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So, when am I going to get homegrown vanilla?


The vine is halfway up the two-foot tall trellis- I keep bending it to the side so it will wrap around the trellis, but vines want to grow upward.

The vine is halfway up the two-foot tall trellis- I keep bending it to the side so it will wrap around the trellis, but vines want to grow upward.

I bought thread at the craft store the other day, and the checker herself was shocked at how much it cost. She said something about it being cheaper to just buy a shirt than to make one. Never mind that I wasn’t making a shirt- you would think working at a craft store would accustom you to the idea that people do crazy things for hobbies.
A great example of this is my vanilla orchid.
I have had it for several years,  it is slowly creeping along the trellis I built for it, causing me to panic when it tipped over in the wind and most of the chunky orchid mix spilled out of the pot. I water it with buckets dipped out of the goldfish pond- weak organic fertilizer. The trellis is supposed to act as a humidifier, as well as a support. I baby it.
I moved it inside before it got cold. Vanilla is native to Mexico, warmer and moister by far than my back yard. It could never survive the winter here. The boy’s room has a south window, so all my tropical plants make his room into the jungle room in the winter.
The vanilla isn’t likely to bloom until it gets to ceiling height, and it is about 1 foot tall now.  No matter how big it gets, it won’t survive the winter outside. Once it blooms, I will have to pollinate the blossoms by hand, with a small paintbrush, then wait for the seedpods to develop, then ferment and dry them. Then make cupcakes.
Maybe someday, we’ll get a greenhouse. Just think how expensive that would make the vanilla pods- amortizing the cost of glass and construction into each little pod…
But for now,  I have a happy little vine in a very portable pot, which goes outside in summer, and inside in the winter, and gives me something to look forward to.

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Vanilla orchid- surviving the winter…


I tried to crop out the messy kitchen...

I tried to crop out the messy kitchen…

Last fall, I brought my vanilla orchid inside after its summer vacation on the back patio. It was alive, and had grown quite a bit, but it hadn’t topped out the trellis….Now, as I look at the thermometer and begin to count down the days until it, and all my “house plants” can go outside, the vanilla vine is still alive, but still not huge.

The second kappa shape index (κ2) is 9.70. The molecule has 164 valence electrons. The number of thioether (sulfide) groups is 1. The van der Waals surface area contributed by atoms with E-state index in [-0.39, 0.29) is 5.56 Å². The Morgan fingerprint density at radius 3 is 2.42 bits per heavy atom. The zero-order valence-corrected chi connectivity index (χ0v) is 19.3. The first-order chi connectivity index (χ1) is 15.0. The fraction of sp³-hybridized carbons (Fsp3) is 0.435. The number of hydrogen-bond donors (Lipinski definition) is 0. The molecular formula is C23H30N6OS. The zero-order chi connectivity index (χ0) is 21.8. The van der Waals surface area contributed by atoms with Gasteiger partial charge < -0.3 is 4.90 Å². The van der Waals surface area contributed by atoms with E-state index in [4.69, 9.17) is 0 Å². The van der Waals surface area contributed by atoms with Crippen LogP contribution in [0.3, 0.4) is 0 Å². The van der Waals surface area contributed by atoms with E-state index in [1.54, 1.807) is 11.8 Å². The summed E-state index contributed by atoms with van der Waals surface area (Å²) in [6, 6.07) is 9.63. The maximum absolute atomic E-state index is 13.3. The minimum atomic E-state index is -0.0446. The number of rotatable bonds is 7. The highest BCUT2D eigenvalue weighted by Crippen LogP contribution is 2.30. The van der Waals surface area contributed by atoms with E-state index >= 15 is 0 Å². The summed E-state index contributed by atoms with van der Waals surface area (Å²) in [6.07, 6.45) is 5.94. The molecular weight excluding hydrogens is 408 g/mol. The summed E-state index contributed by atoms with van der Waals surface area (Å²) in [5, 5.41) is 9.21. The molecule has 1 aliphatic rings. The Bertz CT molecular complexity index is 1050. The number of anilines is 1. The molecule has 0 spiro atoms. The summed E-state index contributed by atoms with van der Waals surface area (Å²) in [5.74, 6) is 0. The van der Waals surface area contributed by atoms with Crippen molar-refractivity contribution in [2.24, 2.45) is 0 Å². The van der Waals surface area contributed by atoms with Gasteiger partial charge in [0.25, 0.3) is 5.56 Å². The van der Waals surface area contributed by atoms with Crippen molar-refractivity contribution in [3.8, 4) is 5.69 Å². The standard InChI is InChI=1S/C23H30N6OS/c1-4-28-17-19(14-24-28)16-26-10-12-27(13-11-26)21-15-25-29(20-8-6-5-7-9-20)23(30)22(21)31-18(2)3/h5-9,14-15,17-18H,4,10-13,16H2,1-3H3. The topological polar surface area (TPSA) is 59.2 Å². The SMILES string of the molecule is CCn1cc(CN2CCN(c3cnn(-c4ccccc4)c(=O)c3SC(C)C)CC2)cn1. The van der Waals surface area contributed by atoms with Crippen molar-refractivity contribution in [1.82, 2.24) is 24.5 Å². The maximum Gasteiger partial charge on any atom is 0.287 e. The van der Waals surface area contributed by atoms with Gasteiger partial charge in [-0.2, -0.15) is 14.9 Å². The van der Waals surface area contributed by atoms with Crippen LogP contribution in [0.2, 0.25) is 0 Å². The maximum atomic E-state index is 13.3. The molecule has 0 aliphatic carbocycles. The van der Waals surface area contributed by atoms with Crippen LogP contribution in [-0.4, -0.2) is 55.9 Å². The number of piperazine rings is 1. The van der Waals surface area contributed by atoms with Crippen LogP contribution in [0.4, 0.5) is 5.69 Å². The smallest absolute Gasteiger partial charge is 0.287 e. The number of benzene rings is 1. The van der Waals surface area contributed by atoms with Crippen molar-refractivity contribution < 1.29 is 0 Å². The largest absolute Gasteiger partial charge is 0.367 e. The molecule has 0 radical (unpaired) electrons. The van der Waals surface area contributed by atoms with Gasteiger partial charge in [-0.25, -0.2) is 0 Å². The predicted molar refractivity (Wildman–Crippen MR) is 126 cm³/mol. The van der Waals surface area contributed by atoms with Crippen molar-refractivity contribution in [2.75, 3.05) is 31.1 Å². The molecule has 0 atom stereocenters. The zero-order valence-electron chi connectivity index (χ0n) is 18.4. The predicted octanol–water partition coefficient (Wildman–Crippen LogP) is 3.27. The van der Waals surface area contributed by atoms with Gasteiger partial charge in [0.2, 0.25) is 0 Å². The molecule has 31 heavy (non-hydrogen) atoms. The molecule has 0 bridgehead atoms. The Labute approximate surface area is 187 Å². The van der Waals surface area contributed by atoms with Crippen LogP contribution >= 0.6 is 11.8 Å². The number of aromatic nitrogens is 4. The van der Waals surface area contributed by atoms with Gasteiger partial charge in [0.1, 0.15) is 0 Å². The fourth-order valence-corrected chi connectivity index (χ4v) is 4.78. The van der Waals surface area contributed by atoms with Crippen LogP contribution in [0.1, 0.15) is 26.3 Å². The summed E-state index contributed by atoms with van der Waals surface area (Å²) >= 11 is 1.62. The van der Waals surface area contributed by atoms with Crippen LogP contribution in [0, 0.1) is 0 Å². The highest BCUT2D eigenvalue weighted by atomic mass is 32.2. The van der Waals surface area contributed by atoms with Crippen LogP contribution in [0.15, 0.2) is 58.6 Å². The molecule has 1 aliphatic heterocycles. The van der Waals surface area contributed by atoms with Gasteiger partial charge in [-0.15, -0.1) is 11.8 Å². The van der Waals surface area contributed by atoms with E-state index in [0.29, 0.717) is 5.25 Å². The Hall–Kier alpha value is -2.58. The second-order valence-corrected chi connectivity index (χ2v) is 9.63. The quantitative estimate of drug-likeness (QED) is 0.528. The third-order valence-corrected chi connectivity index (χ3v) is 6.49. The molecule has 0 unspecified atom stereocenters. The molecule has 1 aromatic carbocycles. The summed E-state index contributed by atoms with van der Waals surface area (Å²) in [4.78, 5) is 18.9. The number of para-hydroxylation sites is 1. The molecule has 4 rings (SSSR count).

The trellis I built is basically a quilt made out of hardware cloth, wire fencing with smaller holes than chicken wire. The middle layer of the “quilt” is sheet moss. I rolled the quilt into a cylinder about 4 inches in diameter and 2 feet tall. I filled it with orchid mix, then set up a pop bottle with pinholes in the bottom.  It is both a tower for the vine to climb on, and an evaporator. It is also modular- I can build another cylinder that will fit into the top, if and when this little vine decides to grow up to the top of this one.

If you are wondering about how much support you need for your vanilla plant for the first year or two, the answer is, a chopstick would have worked for this guy. It doesn’t need a two foot tall tower.  However, the other design element was for a humidity source for the plant- it is dry here, inside and out, on the front range of Colorado, and the trellis also acts as a humidity tower. It spends the winter in The Boy’s room, which also has a fish tank, and a new anole habitat-( and the cricket habitat that goes with the lizard- I didn’t realize that when I said yes to the lizard, I was saying yes to crickets, as well) The fish tank evaporates quite a bit, as well as the anole habitat, but it is still a centrally-heated room in a house in a semi-desert.

When I first built the trellis, the vine was only 4 inches tall- now, roughly two years later it is about 12 inches tall. If I were starting again, I might just use a chopstick, or piece of bamboo, and maybe use a hurricane lamp as a terrarium.